Having read James Michener's novel, "Chesapeake" more than 20 years ago, I learned about the Susquehanna being the Bay's ultimate headwater.  And looking at how vast the whole watershed is, you realize what a tremendous resource the Chesapeake Bay really is. 
Since I have family in and around Ithaca, I've grown up coming to this area.  And, as I've mentioned in previous posts, my uncle's cottage is one of my children's favorite places to go, as well, having gone there, themselves, since they were small.  For several reasons, however, we haven't been able to get back there for the last six years, so that is why we didn't hesitate when the offer was opened up to us this year.

As we drove into Ithaca, the memories flooded back for all of us....  And then as we headed up north towards the western shore of Cayuga, we stopped at Taughannock Falls State Park, to see how the highest waterfall east of the Mississippi was doing since we'd last been here.  It was still there....
There were six tribes of Iroquois Indians.  They didn't always get along, and the falls behind us were named for the slain Chief Taughannock, when his body was thrown from the top of these falls by one of the enemy tribes.  They're still beautiful, however.  Because "Ithaca is gorges."
We arrived at the cottage a few minutes later, said hi to my mom and dad and a couple of my cousins I hadn't seen in years (20 years, in one case) and then we went down the steep stairs to the lake, and the fishing began!

We had already laid in place the terms of the fishing contest we were to have.  Panfish (perch, bluegills, rockbass) and any undersize bass or trout was worth 1 point.  "Legal" bass were worth 10 points, and a "legal" trout would be worth 20.  When I caught the first fish (a nice perch) after a half hour of fishing, I regretted that we hadn't had another bonus for whomever caught the first fish of the weekend.  Oh well, I was on the board.

It wasn't long after that when Sheldon lowered her rod tip, and successfully brought in a bigger perch.  She held it up with pride.  She was on the board, too.
Sheldon's first fish was one of the larger perch we saw this weekend.  And she handled it beautifully on her ultralight tackle.  No prissy girl here -- until she went shopping with Grandma the next day....  But then she was back for more.
Before long, we had to prepare for dinner and be social, but when the first day was over, the final tally was Dad-3, Sheldon-3, and Parke-2.  (It was good to see Parke humbled, at least temporarily.  But I knew he'd attack the next day with a vengeance....)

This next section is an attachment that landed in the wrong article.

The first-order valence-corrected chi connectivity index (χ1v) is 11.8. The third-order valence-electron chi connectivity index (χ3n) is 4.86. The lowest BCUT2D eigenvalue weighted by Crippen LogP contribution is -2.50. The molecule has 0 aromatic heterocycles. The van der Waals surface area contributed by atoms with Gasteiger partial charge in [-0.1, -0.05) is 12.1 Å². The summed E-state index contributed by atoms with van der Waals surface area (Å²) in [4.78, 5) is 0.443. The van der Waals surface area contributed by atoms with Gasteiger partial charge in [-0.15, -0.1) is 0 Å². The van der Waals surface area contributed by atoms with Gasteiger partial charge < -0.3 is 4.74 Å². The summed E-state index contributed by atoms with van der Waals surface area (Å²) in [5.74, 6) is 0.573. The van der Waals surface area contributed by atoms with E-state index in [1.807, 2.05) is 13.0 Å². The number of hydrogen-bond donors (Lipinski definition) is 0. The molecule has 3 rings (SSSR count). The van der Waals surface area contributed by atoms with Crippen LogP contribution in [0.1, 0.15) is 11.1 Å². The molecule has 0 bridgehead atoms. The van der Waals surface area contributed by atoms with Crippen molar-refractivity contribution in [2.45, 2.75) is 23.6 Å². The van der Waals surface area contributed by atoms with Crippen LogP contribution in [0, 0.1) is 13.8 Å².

The next morning, around 5 a.m., I awoke and silently went down to the lake.  I caught a couple fish, and knowing I'd have to prove it, I took this photo:
One of a few panfish I caught before the kids joined me.  I had 7 points by then....
I went up to the cottage and made coffee and bacon, but before I was done, the kids were both down at the lake fishing.  Parke was starting to catch up, while Sheldon also added to her tally.  In fact, it was neat to see the two of them out in the rowboat, fishing the banks together, sharing some quality brother/sister time they don't seem to do as much, anymore....

When Ted arrived before 10 a.m. (he had left Philly before 6 to beat the traffic), we knew it was on!  He came and fished from the dock for a while like the rest of us, but when Sheldon decided to join Grandma for some shopping after our cousins left, Ted and Parke decided to hit the rowboat, while I hit my kayak.  I headed north, while Parke and Ted lagged behind.  The advantage of being in a boat (plastic or aluminum) and moving from dock to dock allowed us all to catch far more fish, and it is not an exaggeration to say that Parke and I each had over 30 points within an hour or so.  The highlight for me was a nice little small mouth, less than an inch from being legal size, but putting up a valiant, jumping fight, none-the-less.  I forgot my camera, so there were no pictures of it, but I did make sure Parke and Ted saw it.

When we went back to the dock, we shared our stories, and Ted said how impressed he was with Parke's fishing technique.  "He was catching six fish for every one I caught.  He has really become quite the fisherman."  (Oh, if there was only some money in it for him....)

Realizing that perch are an especially tasty panfish, we decided to go back out and catch a bunch more for dinner one night.  (I don't ever recall seeing and catching as many perch as we did this weekend.)  another jaunt out for each of us, and another stringer of fish yielded almost enough for dinner.  We would catch the rest on Saturday.  (We were going out to dinner on Friday.)
Parke had been the "rower" when they left, but when he started outfishing his uncle, Ted was relegated to being the oarsman.  A nice stringer of perch is waiting to be cleaned by the former professional fish cleaner (Parke.)